TV manufacturing giant Sharp filed a lawsuit in federal court Tuesday alleging a foreign arbitrator’s gag order against it violates the company’s First Amendment rights.
Sharp, represented by Venable partner Randy Miller, asked the court for a preliminary injunction against an order issued by the Singapore International Arbitration Centre in a proceeding with Chinese manufacturing company Hisense and its U.S. subsidiary. Hisense is fighting to keep its licensing agreement with Sharp, and the order forbids Sharp from “making public statements or press releases” about the arbitration or dispute between the companies.
The complaint in the U.S. District Court for the District of Columbia said such an order clearly restricts Sharp’s ability to do business in the United States, and limits its ability to communicate with regulatory agencies such as the Federal Communications Commission.
“Arbitration orders must be respected unless they violate public policy, and here the gag order violates the First Amendment and threatens our free market,” Miller said.
The lawsuit includes a copy of communications Sharp wishes to make to the FCC, though the document has been filed under seal. Sharp asked the court to hold a hearing on the complaint within 21 days.
According to the request for a preliminary injunction, the May 9 gag order was made by a single arbitrator, appointed solely to address a request by Hisense for emergency relief. The lawsuit said that arbitrator “is no longer involved with the arbitration that is otherwise being conducted by a separate three-arbitrator panel.” The order places no restrictions on Hisense. The arbitration proceedings began in April, according to the complaint.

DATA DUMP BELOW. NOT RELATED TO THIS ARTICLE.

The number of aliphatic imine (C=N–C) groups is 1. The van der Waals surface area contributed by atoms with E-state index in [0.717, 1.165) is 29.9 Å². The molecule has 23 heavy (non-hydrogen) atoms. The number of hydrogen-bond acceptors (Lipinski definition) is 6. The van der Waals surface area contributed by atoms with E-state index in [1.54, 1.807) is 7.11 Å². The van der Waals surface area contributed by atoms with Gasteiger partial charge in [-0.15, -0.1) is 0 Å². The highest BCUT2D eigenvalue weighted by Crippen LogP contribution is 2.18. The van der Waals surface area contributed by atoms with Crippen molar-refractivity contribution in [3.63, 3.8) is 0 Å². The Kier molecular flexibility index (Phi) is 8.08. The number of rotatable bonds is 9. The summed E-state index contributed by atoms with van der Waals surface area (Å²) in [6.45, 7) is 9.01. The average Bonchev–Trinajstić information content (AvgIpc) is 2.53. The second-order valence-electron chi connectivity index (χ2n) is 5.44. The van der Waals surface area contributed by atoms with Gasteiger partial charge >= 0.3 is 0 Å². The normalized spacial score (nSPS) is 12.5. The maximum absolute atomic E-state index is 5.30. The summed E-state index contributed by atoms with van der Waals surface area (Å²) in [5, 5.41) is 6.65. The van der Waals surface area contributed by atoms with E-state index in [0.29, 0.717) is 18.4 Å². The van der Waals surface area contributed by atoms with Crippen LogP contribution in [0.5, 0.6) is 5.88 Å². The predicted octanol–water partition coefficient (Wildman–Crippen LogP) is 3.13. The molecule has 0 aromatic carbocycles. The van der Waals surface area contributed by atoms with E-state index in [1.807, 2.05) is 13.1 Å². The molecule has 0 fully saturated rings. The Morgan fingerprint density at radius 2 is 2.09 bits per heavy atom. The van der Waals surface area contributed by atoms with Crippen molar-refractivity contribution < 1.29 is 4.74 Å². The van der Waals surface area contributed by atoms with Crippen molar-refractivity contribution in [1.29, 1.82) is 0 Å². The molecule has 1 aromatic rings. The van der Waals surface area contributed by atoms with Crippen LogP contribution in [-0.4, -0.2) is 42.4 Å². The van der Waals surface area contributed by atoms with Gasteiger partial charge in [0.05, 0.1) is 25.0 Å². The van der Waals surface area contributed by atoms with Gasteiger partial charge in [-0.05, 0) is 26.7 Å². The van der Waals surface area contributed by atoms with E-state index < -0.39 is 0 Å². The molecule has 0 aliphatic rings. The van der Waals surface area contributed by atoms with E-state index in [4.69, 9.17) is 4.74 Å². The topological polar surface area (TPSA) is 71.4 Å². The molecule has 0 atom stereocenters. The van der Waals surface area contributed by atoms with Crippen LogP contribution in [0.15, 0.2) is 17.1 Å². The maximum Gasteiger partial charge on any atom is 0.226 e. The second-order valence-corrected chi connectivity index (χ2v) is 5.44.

The lawsuit notes that Taiwanese company Foxconn is a major investor in Sharp. Last month, Foxconn, which manufactures iPhones and other popular gadgets, announced a tentative agreement to open a plant in Wisconsin, a deal touted by President Donald Trump. The lawsuit said the arbitration gag order is “so broad” that Sharp fears it cannot communicate with retailers or the press about the announcement.
Sharp is a Japanese corporation, and its U.S. subsidiary, Sharp Electronics Corp., is also a plaintiff in the lawsuit. Hisense did not yet return a request for comment.
Miller acknowledged that simply filing the lawsuit does indeed make the arbitration public, possibly in violation of the order, but he said that “an arbitrator could never immunize his own order from judicial review.” Under the New York Convention, incorporated into the Federal Arbitration Act, recognition and enforcement of arbitral awards can be refused if a court finds the enforcement would “be contrary to the public policy of that country.”
Miller said the order is clearly against U.S. policy as it violates Sharp’s First Amendment.
“Any order that says ‘don’t talk to anyone ever’ is the kind of order that screams out for review by a person wearing a black robe,” Miller said.
The lawsuit asks the court to declare the order unenforceable and rule that it does not preclude the company from communicating with consumers, retailers, trade groups, the media and others.